Northern Ireland’s 2009-2019 Geographic Information Strategy is releasing the practical potential of spatial data across government. agendaNi brings together specialists and clients from the public and private sectors, to examine how the way ahead for an important area of innovation.
Why do we need the GI strategy?
The Northern Ireland Geographic Information strategy is very similar to strategies in Europe and the rest of the world in that it is trying to co-ordinate the use and dissemination of geographic information.
There’s a lot of spatial and non-spatial data in government which has a great value. There’s also a high cost if we don’t use it correctly i.e. collecting it many times, not re-using it, not being able to match it and combine it.
In the UK we don’t have a mandated spatial data infrastructure. We have to rely on co-operation of the data holders, and that’s what the strategy is trying to address.
In Europe there are 20 strategies like this and I was very impressed with this strategy. It is comprehensive. The issues that you are tackling are really wide, for example, business and case studies of GI in practice.
Across the world, not just in Europe, the UK strategy is recognised as being an exemplar of what a strategy could do. I’d like to think that Northern Ireland is leading in the UK in the development of this GI strategy.
There are challenges with implementation, particularly in ensuring significant senior ownership for it. The implementation of GI strategies in Japan, Australia and Canada are advanced in this regard.
In terms of leading LPS for the past four years, I’ve seen the huge value that can be released in having a GI strategy and making use of the spatial data and information. My role is championing this at departmental board level and also amongst the Permanent Secretaries Group in Northern Ireland.
Over the last 12 months we had one of our GI targets – the delivery of Inspire – as a key target within the departmental business plan. A year ago, we renewed the Northern Ireland Mapping Agreement on the use of GI and spatial data across all of the departments.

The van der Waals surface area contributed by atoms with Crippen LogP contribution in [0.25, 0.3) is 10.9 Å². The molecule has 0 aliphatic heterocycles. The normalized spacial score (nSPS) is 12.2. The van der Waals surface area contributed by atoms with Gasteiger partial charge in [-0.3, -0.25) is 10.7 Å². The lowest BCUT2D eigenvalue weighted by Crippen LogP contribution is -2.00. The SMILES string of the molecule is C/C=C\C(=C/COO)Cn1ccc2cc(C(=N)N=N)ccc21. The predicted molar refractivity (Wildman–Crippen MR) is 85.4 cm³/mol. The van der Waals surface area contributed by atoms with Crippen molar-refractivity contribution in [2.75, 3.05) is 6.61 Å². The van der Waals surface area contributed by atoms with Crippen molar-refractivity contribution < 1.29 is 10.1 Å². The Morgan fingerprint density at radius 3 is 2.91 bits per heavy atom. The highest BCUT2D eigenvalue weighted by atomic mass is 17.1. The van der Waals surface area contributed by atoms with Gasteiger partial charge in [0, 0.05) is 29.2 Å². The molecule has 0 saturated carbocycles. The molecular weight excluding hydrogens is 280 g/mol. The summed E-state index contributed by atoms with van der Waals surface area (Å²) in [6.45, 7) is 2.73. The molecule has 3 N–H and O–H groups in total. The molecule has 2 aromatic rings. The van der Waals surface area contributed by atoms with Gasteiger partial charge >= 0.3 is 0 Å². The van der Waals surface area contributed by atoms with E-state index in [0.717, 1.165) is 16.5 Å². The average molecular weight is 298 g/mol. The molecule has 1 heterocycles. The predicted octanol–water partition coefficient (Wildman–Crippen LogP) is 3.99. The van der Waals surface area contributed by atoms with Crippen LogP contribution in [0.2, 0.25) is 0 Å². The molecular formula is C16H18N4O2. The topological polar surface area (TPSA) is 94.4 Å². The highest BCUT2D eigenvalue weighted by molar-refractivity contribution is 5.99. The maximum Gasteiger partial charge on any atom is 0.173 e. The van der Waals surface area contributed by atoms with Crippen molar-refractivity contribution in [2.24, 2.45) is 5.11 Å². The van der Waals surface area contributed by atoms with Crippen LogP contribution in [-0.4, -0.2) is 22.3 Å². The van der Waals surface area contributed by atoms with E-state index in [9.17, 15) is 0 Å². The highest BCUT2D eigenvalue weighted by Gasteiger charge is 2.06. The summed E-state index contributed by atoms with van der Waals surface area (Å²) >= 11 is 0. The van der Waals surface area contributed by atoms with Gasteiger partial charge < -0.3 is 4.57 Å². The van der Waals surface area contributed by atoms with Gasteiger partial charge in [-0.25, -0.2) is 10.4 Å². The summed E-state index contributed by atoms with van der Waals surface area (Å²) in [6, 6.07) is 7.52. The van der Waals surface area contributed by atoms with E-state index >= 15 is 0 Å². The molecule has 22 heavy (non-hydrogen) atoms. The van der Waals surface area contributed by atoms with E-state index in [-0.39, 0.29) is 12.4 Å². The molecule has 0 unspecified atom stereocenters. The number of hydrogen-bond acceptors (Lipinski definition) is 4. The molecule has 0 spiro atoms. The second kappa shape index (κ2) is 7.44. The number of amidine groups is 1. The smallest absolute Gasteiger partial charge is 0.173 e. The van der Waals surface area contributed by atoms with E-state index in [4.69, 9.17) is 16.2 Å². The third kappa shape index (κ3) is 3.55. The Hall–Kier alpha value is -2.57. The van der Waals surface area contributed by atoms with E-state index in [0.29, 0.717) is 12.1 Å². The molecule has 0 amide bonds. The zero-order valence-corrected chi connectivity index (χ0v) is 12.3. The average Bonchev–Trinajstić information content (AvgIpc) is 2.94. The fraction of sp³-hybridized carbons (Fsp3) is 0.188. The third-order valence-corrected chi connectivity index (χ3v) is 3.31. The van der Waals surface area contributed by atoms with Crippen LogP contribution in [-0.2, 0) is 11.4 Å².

More recently, I’ve been involved in the development of next year’s business plan. I’ve talked to colleagues about getting GI onto the forward strategy for the department, and making sure that we keep this on the agenda.
The big change has been opening new channels into GI data outside the old proprietary technology routes. Organisations that own the data should see that once they invest that effort into it, they can recoup the costs and can add new value by being able to combine it with new data sets.
It is important to understand the currency, accuracy and the access and licensing considerations around that data, rather think too much about the technology.
The biggest issue for the private sector is being aware of what data exists and having access to it. That kind of data has exceptional value in the market place. We need to make it accessible, but because it has value, there is an opportunity for government to offset cost by charging for that information.
I don’t think the private sector would have any issue with that. It’s about access to information and understanding what information is there, how you can use it and the power of that information.
Terence is right. People don’t know where the data is or whether there are licensing implications. Even if they do get data, they can spend a lot of time having to cleanse it.